Organic Chemistry I -- Lab

Organic Chemistry I -- Lab


Fall 2010
08/23/2010 - 12/12/2010

Course Information

Section 003
M 7:50AM - 10:30AM
RGC1 318
Debra Sackett
(512) 223.3314

Section 103
W 8:00AM - 10:30AM
RGC1 318
Debra Sackett
(512) 223.3314

Office Hours

No office hours have been entered for this term.

Course Requirements

A more succinct and logical version of this syllabus can be found at:

Emphasis is placed on techniques, properties and reactions, and reinforcing principles offered in the lecture portion of the course.

Prerequisites: CHEM 1412 or equivalent.

Corequisistes: CHEM 2323 and CHEM 2123 must be taken simultaneously

"Operational Organic Chemistry: A Problem-Solving Approach to the Laboratory Course", 4th, Lehman (red cover). This is the book you must use. An older edition is not acceptable.

You will need a scientific calculator for lab activities only.


Incomplete Grade Policy: Incompletes can be given if you complete 75% of the course work with at least a 70% average. 

Withdrawal Policy: If you wish to drop the class, please do so yourself, the instructor will not be responsible, unless you make a specific request prior to the drop deadline. The drop deadline is November 18, 2010

Grading: Graded materials consist of a lab quiz (20 points), the lab report (65 points) and technique /yield (15 points). Lab reports will be turned in the week following completion of the experiment, at the beginning of lab. Lab reports more than one week late will not be accepted.

All students perform their own experiments. There will be no lab partners unless directed otherwise by the instructor.

ACC does not provide safety goggles for the lab. The student must buy goggles prior to performing the first experiment. ANSI-approved goggles are stamped with Z87.


Lab Report Format – General Information: Labs may be written on regular notebook paper, in a lab book with carbon/carbonless copies, or they may be computer-generated. Legibility is important. You do not want to use a notebook (e.g., composition book) that does not have removable pages, as labs are turned in on a weekly basis.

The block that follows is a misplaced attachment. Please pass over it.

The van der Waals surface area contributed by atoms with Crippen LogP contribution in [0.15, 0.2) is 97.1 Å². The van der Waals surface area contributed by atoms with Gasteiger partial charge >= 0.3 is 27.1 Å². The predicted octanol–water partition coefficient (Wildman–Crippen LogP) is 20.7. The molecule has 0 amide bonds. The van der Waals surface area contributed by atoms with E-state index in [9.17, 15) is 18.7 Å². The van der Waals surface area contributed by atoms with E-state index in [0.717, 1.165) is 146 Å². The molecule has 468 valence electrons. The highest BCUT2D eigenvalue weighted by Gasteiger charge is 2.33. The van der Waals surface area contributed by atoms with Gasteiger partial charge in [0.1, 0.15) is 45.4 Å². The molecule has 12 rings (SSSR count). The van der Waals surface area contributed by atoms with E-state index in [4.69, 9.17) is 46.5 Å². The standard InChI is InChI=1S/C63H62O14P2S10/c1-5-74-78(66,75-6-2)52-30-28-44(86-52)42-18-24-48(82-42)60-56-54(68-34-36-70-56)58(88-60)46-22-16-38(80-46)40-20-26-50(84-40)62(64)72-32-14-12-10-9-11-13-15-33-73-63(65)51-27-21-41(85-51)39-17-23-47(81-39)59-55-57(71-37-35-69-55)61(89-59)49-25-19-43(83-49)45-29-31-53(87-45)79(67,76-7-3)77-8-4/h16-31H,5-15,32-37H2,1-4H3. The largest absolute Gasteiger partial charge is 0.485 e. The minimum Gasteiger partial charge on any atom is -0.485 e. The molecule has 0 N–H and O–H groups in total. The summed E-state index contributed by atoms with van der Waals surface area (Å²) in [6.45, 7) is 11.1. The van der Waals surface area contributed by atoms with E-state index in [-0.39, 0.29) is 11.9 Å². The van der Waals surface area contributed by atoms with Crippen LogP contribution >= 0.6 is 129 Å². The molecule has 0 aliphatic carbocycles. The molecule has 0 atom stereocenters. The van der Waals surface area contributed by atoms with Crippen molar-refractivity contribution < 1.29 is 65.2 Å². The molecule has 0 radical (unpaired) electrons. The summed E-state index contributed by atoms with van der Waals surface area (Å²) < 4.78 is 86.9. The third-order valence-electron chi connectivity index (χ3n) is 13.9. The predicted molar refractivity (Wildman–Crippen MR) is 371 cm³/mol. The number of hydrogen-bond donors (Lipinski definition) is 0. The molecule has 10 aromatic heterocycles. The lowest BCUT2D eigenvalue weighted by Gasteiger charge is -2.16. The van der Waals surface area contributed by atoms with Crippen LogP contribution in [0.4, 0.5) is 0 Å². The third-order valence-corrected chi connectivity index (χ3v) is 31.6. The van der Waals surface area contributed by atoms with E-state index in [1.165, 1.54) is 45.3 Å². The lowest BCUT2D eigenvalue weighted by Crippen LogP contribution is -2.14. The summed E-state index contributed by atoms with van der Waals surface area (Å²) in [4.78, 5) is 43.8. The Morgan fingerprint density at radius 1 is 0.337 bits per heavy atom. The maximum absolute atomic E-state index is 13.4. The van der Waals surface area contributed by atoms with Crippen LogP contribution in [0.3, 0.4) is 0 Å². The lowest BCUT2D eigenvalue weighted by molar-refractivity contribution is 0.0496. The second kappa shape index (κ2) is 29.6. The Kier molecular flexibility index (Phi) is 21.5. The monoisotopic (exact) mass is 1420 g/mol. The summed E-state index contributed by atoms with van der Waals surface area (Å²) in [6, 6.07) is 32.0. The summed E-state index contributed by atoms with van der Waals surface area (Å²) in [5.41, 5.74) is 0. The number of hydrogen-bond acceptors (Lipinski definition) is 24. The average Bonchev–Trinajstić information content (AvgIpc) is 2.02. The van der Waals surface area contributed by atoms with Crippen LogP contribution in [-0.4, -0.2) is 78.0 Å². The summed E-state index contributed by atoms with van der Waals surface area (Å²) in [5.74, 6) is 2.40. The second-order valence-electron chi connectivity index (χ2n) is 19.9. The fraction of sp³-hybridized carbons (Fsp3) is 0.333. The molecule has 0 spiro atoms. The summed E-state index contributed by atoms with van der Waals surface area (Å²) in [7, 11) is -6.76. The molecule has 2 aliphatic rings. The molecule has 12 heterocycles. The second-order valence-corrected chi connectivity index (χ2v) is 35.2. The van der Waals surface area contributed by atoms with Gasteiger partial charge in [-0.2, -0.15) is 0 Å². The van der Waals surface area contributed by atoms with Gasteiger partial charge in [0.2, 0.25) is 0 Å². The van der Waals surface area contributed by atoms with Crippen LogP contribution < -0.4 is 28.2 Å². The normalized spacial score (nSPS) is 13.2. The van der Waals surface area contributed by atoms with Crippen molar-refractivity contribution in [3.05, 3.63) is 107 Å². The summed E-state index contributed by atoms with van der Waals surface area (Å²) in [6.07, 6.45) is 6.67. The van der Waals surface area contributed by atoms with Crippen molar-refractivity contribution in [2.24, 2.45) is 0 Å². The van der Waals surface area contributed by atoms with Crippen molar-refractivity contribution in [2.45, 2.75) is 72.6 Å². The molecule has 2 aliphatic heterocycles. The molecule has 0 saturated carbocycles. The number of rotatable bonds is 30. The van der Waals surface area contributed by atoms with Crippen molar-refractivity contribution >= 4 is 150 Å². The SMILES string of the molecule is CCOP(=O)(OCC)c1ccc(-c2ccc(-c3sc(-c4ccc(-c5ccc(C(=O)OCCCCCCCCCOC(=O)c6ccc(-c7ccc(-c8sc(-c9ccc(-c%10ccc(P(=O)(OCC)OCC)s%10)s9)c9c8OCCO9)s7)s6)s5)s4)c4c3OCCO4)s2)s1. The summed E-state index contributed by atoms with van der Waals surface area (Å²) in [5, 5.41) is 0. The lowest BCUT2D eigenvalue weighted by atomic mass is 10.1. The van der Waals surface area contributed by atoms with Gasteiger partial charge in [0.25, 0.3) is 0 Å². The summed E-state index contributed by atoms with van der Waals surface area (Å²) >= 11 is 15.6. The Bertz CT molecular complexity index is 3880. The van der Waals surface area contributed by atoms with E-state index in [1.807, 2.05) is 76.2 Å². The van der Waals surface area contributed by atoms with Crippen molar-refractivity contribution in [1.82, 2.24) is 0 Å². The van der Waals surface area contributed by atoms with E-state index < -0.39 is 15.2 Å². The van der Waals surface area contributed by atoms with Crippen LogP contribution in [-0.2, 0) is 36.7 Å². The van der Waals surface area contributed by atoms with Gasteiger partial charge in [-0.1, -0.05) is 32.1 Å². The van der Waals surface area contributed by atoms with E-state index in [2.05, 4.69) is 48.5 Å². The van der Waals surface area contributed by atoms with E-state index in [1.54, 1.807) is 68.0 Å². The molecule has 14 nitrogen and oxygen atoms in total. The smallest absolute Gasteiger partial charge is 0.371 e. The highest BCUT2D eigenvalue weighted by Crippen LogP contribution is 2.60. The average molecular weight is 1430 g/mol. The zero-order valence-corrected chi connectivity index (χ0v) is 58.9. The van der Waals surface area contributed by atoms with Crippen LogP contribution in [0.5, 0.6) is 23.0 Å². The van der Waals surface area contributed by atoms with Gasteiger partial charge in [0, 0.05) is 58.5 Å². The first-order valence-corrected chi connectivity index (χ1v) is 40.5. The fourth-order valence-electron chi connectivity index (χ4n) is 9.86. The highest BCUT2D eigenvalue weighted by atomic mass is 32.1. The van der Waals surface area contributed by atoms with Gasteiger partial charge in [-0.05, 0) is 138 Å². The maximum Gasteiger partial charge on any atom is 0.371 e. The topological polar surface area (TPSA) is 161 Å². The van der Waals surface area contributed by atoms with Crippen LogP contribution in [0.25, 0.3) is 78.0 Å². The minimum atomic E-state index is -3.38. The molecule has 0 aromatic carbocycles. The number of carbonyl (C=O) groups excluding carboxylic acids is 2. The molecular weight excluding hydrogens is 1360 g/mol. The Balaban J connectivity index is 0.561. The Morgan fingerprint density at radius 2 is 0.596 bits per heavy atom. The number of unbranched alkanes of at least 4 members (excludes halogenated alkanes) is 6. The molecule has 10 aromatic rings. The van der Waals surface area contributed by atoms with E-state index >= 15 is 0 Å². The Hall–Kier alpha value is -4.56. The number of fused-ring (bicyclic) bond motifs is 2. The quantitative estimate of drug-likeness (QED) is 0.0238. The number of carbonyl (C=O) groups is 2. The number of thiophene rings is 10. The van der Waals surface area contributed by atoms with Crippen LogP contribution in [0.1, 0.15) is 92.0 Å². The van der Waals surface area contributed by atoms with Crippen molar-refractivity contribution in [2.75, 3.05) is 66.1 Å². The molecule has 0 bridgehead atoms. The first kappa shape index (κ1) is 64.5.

Plagiarism: From the Student Handbook: “Academic work submitted by students shall be the result of their own thought, research or self-expression.” “When students borrow ideas, wording or organization from another source, they shall reference that information in an appropriate manner.”

Plagiarism in lab reports will result in a zero for the lab that will be automatically factored into the lab grade.

Lab report contents:
Title - Name of experiment, and experiment number from lab book.
Pre-lab - Questions to be answered prior to lab.
Objective - Concise (1-2 sentence) statement of the goal of the experiment.
Discussion - This is about 1-3 paragraphs (2 page, maximum) in length. It may include the theory behind laboratory techniques and the chemistry (reactions, mechanisms, formulas, structures, etc.) written in the student's own words.
Procedure* - A numerical outline of each step you will perform in the lab. Notation of all changes will be made here. Also include calculations of volume/mass of reagents needed and the theoretical yield.
Data and Observations* - All numerical data and other observations such as color, odor, and comparisons to other classmates’ experiments, and deviations from written procedure.
Results and Conclusions - Statement (2 paragraphs) stating the results and discussing your interpretation of the results, sources of error, what was learned, etc.